All of this is contributing some pretty hefty downward pressure on the value of the GBP.  Long story short, the AUD might not be performing too well at the moment, but we are doing slightly better than the poor old pound. 
 
Who would've thought that failing to make a decision after two years would be bad for the economy and currency.  ¯\_(ツ)_/¯
 
All I can say is Godspeed, Britain. With a strong emphasis on the speed bit.
 

USA

The US Government’s (re)shutdown Friday deadline looms large, with talks over border wall funding breaking down and jeopardising a potential deal. Without a deal, nine federal departments and related agencies will shut down once again, not long after the record-breaking 35-day shutdown we saw earlier this year. 
 
It is hoped government officials will reach an agreement sooner rather than later, so that the legislation has time to pass through the House of Representatives, the Senate and President Trump before Friday.  
 
Only time will tell if they will reach a deal, and what a deal could potentially look like. Either way, you can bet Trump won’t be happy unless he gets funding for his wall along the US/Mexico border. 
 
Despite this uncertainty, the USD is performing well against all major currencies, including the AUD. Last week’s 2.2% decline in the value of the AUD against the USD was the largest since early October 2018. 
 
Government shutdown aside, another deadline is fast approaching for President Trump. As it stands, March 1 2019 is the deadline for the US and China to reach an agreement regarding their current trade war. Should no agreement be reached, the US will more than double the current tariffs of US$200 billion worth of Chinese exports into the USA.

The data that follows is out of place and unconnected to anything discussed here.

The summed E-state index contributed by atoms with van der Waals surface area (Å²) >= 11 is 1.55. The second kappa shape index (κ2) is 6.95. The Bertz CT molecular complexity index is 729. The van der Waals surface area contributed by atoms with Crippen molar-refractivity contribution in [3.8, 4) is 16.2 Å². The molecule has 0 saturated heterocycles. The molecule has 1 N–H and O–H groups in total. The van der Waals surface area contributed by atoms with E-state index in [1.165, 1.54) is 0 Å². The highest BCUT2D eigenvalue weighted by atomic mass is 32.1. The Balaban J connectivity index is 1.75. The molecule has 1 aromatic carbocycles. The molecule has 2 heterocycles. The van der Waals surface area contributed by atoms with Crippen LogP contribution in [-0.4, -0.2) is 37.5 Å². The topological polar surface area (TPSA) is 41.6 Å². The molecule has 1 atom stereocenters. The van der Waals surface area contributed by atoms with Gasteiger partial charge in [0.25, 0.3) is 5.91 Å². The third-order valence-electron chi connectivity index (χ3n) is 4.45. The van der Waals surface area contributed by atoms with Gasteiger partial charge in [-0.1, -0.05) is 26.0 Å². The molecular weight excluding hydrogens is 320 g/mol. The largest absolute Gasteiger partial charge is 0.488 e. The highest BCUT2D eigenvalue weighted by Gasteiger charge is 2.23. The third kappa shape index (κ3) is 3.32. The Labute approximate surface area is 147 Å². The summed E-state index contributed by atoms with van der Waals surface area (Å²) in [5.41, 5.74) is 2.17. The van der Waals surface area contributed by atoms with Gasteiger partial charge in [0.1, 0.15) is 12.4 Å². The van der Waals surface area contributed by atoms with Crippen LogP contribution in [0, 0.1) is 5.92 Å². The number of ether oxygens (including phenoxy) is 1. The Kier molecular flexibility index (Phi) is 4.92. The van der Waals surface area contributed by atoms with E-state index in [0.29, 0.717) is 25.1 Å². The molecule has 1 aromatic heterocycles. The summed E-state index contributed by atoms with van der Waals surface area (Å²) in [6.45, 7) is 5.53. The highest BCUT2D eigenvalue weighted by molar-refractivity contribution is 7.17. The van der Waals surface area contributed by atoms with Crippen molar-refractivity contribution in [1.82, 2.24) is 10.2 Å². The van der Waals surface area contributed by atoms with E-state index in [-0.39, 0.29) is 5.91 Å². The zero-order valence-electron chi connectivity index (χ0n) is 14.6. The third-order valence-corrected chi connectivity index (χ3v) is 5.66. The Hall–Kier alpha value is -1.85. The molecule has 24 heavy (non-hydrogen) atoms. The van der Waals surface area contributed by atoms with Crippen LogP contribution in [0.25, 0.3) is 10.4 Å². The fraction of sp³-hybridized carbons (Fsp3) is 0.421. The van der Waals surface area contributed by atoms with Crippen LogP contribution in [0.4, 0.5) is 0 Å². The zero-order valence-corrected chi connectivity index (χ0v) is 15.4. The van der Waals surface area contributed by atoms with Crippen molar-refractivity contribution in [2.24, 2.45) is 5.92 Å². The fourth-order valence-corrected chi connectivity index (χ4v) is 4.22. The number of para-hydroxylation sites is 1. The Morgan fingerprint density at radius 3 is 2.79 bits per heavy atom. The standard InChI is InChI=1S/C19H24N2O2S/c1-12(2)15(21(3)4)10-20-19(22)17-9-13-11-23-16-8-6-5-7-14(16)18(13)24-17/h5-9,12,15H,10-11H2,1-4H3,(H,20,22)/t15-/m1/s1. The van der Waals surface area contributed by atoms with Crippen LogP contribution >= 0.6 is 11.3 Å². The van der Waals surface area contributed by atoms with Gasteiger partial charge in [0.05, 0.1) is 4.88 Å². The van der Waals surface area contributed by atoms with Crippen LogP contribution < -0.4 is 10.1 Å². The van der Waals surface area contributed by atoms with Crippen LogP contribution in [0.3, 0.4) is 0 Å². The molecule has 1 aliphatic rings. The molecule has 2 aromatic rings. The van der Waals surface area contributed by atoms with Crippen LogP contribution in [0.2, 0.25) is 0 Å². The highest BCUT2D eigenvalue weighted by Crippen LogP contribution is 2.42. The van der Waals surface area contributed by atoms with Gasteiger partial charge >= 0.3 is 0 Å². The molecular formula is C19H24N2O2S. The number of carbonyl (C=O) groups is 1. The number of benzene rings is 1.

On Monday, US Treasury Secretary Steven Mnuchin and Trade Representative Robert Lighthizer travelled to Beijing for high-level trade talks. These talks, held between the world’s two largest economies, will take place on February 14 and 15. 
 
These meetings are incredibly important, as it now seems unlikely that Trump and China President Xi Jinping will meet before the 1 March deadline.
 
As an Aussie traveller, it’s well worth the effort of keeping up with these talks. Should they fail, the increased tariffs will have significant negative flow-on effects to the Australian economy and the value of the AUD. 
 
 
 
This blog is provided for information only and does not take into consideration your objectives, financial situation or needs.  You should consider whether the information and suggestions contained in any blog entry are appropriate for you, having regard to your own objectives, financial situation and needs.  While we take reasonable care in providing the blog, we give no warranties or representations that it is complete or accurate, or is appropriate for you.  We are not liable for any loss caused, whether due to negligence or otherwise, arising from use of, or reliance on, the information and/or suggestions contained in this blog.
All rates are quoted from the Travel Money Oz website, and are valid as of 12 February 2019